The Coastal Cluster’s main venue is the Olympic Park, which was built from scratch in a picturesque valley, lying between the snow-covered mountains and the shores of the Black Sea.
The Olympic Park has made Sochi 2014 the most compact Winter Games ever, with key sporting facilities situated within walking distance from each other. The 40,000-strong Fisht Olympic Stadium is hosting the opening and closing ceremonies of the Games. It has a transparent roof to provide the spectators in the stands with a great view at the Fisht Mountain, which gave its name to the facility.
GUESTS TO SEE OPENING CEREMONY
The events of the much-anticipated hockey tournament, where hosts Russia and their archrivals from Canada will once again battle for the Olympic gold, will take place at the Bolshoi Ice Dome and Shayba Arena, separated from each other by just 300 meters. 12,000 sports fans are expected at the Iceberg Palace to witness the figure skating and short track competitions. The innovative equipment allows the organizers to readjust the ice for the different disciplines in the space of just two hours.
The 400-meter oval aimed at providing the speed skaters with a chance to produce their best times is housed in the Adler Arena. The smallest venue in the Olympic Parks is the 3,000-seat Ice Cube Center where the curling events are taking place.
PEOPLE ACCOMODATED AT THE OLYMPIC VILLAGE
Most of the facilities erected for Sochi 2014 are moveable and they’ll be dismantled and transported to other Russian cities after the Games conclude. Another essential part of the Coastal Cluster is the Olympic Village at the Sochnoye resort. Its 47 pavilions will accommodate over 3,000 athletes, journalists and International Olympic Committee members during the event.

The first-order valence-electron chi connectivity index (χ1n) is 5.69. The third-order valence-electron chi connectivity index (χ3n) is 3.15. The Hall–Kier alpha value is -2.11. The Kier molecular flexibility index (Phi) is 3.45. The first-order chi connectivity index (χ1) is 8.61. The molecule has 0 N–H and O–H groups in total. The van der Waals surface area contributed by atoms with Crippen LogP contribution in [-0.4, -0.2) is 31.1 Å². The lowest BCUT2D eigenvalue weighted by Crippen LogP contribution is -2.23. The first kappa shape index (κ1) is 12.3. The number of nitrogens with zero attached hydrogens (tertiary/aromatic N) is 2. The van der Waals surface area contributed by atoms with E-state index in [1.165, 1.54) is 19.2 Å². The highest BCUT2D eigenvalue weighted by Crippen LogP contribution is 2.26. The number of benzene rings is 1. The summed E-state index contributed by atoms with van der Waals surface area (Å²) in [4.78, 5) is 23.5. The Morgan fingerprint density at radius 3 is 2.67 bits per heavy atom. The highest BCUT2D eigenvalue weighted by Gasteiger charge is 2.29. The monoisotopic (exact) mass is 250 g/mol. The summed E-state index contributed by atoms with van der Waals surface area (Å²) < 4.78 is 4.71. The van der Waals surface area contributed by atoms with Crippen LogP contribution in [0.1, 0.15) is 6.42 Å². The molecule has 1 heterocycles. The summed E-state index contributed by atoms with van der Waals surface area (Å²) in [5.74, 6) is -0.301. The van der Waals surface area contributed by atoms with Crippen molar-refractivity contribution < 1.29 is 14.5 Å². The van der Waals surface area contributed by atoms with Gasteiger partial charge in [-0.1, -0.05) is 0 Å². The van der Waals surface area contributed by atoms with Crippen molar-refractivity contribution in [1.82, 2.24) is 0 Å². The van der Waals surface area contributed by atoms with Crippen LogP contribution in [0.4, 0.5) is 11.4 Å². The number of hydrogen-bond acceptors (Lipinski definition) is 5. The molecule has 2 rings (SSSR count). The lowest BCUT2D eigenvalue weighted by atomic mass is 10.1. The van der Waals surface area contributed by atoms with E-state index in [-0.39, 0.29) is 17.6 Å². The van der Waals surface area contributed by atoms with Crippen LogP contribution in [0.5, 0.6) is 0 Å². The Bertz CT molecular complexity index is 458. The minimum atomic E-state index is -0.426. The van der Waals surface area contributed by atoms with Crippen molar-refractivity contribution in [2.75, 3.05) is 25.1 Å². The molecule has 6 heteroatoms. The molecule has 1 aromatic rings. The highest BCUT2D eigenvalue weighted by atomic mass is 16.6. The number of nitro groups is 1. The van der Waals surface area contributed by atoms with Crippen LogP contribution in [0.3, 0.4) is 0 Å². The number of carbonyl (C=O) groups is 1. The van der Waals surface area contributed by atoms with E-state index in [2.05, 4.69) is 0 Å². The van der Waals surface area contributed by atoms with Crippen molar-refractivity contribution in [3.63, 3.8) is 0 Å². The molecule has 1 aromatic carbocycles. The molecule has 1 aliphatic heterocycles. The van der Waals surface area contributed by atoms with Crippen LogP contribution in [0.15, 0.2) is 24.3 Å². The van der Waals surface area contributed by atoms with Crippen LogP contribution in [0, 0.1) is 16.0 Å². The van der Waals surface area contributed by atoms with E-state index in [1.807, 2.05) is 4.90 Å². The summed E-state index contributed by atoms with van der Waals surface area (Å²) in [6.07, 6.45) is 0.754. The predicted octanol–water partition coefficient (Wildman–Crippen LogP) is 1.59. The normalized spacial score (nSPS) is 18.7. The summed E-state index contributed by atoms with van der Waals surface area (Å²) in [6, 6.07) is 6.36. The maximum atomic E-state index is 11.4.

The Mountain Cluster is located 48km from the Coastal Cluster. Fans get there by taking a 30-minute ride from the Black Sea coast along the newly-built railway to Krasnaya Polyana, which is often referred to as ‘Russian Switzerland’ for its warm, but snowy subalpine winters. The organizers have prepared the toughest biathlon track in Olympic history for the Sochi 2014 Games.
The Laura Center, named after a Caucasian mythical heroine, is hosting both biathlon and cross country skiing events at its two isolated stadiums. All the alpine skiing disciplines – downhill, combined, giant slalom and the super giant slalom – are being held at the Rosa Khutor resort, sitting on the slopes of the Aibga Ridge, with its highest peak reaching 2590 meters. The total length of the competition tracks, develop by renowned ski architect Bernard Russi, is an impressive 20km.
Rosa Khutor is also home to the daredevil snowboarders and freestyle skiers, who will settle scores at its 10,250-seat Extreme Park. The location for the ski jumping RusSki Gorki center was especially selected at the junction of two ridges in order to protect the Olympic athletes from side winds and harmoniously fit into the natural background.
The Sanki sliding center is another record-breaking facility constructed for Russia’s maiden Winter Games. At 1814 meters, it provides the world’s longest artificial track for bobsleigh, luge and skeleton. In case of emergency, over 300,000 cubic meters of snow gathered last year is being kept in storage at Aibga Ridge. The Mountain Cluster has its own Olympic Village located at the Rosa Khutor Plateau 1170 meters above sea level.